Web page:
A burning ring of fire: Costa Rica’s rumbling volcanoes
Costa Rica sits directly on the Ring of Fire, where the Pacific oceanic plate crashes and digs into the continental Caribbean plate in a process called subduction. The result is intense geothermal and seismic activity in the form of earthquakes and volcanic explosions, which are more frequent in Costa Rica than in any other western hemisphere country. The high incidence of volcanic activity brings benefits to the country’s farmers in the form of mineral-rich soils which are replenished by falling ash.
With 5 active volcanoes and close to 100 others that are dormant or extinct, Costa Rica has become a preferred vacation spot for travelers who want to witness Planet Earth in action. Occasional flare-ups remind Ticos and travelers of the powerful forces that shape the earth beneath their feet. Tourists are reminded to stay safe on a volcano tour by taking simple precautions.
Arenal, nature’s fireworks
After 400 years of dormancy, Arenal Volcano (1,670 m) exploded to life on July 29, 1968, devastating the quaint town of La Fortuna de San Carlos. Smaller eruptions continued, sometimes tallying up to 40 times a day in its most active phase, and a stream of travelers followed. Nature’s fireworks display was especially dazzling after dark. Lava spewed from the perfectly conical peak of Arenal and molten rocks sputtered out like popcorn, leaving fiery trails of red and orange on the mountain’s slopes.
The volcano has been quiet since 2010, but La Fortuna remains a top spot for trips to Costa Rica thanks to its natural hot springs and countless outdoor activities. When it is not shrouded in low-hanging clouds, Arenal Volcano is a photogenic peak. Its cone is visible from the town’s streets, from the swimming pool patios of hotels in and around La Fortuna, and from the very long lake, also called Arenal, that stretches away from the volcano’s slopes.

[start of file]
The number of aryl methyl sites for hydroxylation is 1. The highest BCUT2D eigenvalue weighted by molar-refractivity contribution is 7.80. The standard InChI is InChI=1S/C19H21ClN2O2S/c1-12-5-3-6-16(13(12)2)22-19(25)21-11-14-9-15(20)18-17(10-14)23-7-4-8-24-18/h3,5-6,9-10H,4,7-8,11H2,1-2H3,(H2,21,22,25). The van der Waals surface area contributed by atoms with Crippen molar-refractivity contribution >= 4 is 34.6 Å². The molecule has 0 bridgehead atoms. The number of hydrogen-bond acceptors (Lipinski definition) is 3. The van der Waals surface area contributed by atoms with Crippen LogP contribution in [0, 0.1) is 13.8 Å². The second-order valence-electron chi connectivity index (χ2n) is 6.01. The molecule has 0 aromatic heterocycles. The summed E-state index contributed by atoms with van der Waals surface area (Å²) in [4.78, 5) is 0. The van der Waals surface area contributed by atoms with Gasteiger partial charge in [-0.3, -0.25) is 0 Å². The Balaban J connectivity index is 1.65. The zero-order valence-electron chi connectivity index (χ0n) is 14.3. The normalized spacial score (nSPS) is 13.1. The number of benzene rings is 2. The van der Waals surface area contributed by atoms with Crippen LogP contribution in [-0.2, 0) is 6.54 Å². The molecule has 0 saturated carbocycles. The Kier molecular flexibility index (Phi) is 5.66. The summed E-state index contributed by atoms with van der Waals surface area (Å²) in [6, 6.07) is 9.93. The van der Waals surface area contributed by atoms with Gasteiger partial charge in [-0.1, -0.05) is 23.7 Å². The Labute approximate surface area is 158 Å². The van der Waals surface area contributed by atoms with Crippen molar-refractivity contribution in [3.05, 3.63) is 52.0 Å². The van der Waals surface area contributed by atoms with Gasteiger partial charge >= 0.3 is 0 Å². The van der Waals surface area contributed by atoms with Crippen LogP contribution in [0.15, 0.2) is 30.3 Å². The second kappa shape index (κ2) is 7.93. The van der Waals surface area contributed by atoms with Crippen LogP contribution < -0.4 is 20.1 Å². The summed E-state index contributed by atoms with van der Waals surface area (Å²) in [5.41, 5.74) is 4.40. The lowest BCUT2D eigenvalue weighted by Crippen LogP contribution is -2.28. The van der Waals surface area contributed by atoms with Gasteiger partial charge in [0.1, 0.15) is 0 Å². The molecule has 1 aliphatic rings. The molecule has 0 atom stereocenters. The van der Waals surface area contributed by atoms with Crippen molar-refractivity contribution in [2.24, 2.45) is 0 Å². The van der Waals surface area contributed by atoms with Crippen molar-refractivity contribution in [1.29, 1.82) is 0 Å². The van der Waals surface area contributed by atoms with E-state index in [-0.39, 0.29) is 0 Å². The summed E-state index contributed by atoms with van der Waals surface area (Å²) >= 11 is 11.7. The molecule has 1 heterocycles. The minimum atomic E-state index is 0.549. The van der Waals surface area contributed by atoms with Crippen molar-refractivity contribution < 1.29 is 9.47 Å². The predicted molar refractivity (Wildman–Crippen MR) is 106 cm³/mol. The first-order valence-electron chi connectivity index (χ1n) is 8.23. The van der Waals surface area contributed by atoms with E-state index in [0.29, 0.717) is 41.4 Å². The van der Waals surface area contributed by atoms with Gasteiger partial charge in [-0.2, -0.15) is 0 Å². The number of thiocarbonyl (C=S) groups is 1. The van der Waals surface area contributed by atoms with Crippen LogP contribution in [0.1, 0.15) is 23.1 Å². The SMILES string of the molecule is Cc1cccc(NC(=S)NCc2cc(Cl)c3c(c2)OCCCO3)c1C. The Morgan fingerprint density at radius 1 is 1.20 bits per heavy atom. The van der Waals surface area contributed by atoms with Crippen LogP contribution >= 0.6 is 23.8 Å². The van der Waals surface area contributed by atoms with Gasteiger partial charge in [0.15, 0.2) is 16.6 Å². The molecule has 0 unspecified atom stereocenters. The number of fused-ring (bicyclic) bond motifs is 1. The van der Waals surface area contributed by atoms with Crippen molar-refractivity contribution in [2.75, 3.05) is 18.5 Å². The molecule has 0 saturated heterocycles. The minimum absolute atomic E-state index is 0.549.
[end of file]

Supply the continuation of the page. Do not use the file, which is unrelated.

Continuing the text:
Irazú, the rumbling mountain
At 3,432 m, Irazú Volcano is the highest active volcano in Costa Rica and the highest mountain of the Central Range. Among locals, it is known as El Coloso (The Colossus). Irazú’s name derives from an indigenous word that means the “mountain of rumbling and trembling”. The volcano famously erupted on March 19, 1963 – coinciding with the first day of a visit by U.S. President John F. Kennedy – and covered San Jose and the nearby highlands in layers of ash.
Hikers who reach the summit encounter five craters, including the Principal Crater, with steep walls that drop 300 meters down, a diameter that stretches 1,050 meters across, and a green lake at its bottom. The smaller Diego de la Haya crater also has a lagoon whose colors can shift from emerald green to crimson red depending on its mineral concentrations. Plant growth and wildlife are scarce at the summit, but the patches of montane forest grow dense at lower elevations. On rare clear days, lucky visitors can spot the Pacific Ocean to the west and the Caribbean Sea to the east.
Poás, on the edge of an acid lake
A popular day trip from San José to Poás Volcano (2,708 m) traverses the varied landscapes of the Central Valley, from flower fields and strawberry farms to cloud forests at higher altitudes. The road leads right to the lip of a caldera and a viewing platform offers a stunning look at the jade-colored lake at its depths, Laguna Caliente, which more recently is colored steamy white. The crater lake is quite acidic, with a pH close to 0. The interaction of rainfall with the highly sulfurous crater results in puffs of acid fog that can irritate the eyes and lungs.
Poás Volcano remains mildly active since its last significant eruption in 2009. Seismic movements, geyser-like explosions, and phreatic eruptions of mud and ash occur intermittently. In June 2013, temperatures rose high enough that the peak of Poás looked incandescent at night. The best time to visit Poás is in the morning as clouds tend to obstruct views in the afternoon.
Some more fiery inner workings
Turrialba Volcano, visible from Irazu, is one of Costa Rica’s most recently active volcanoes and it occasionally sends up plumes of smoke. On the northwest coast, in the sun-drenched Guanacaste Province, Tenorio Volcano is surrounded by forests, hot springs, scattered geysers and a sky-blue river called Rio Celeste. Finally, the steep-sloped Rincon de la Vieja Volcano also draws its fair share of visitors, although the crater is sometimes off-limits. Its name in Spanish means “old woman’s corner” and, according to various local legends, its frequent columns of smoke represent either an old witch’s moments of fury or a kind old lady’s cooking fires.
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Anabel has been exploring the length and width of South America since 2010. Ditching preconceptions, settling into the local pace, and embracing the unexpected are the tenets of her philosophy of travel – and life.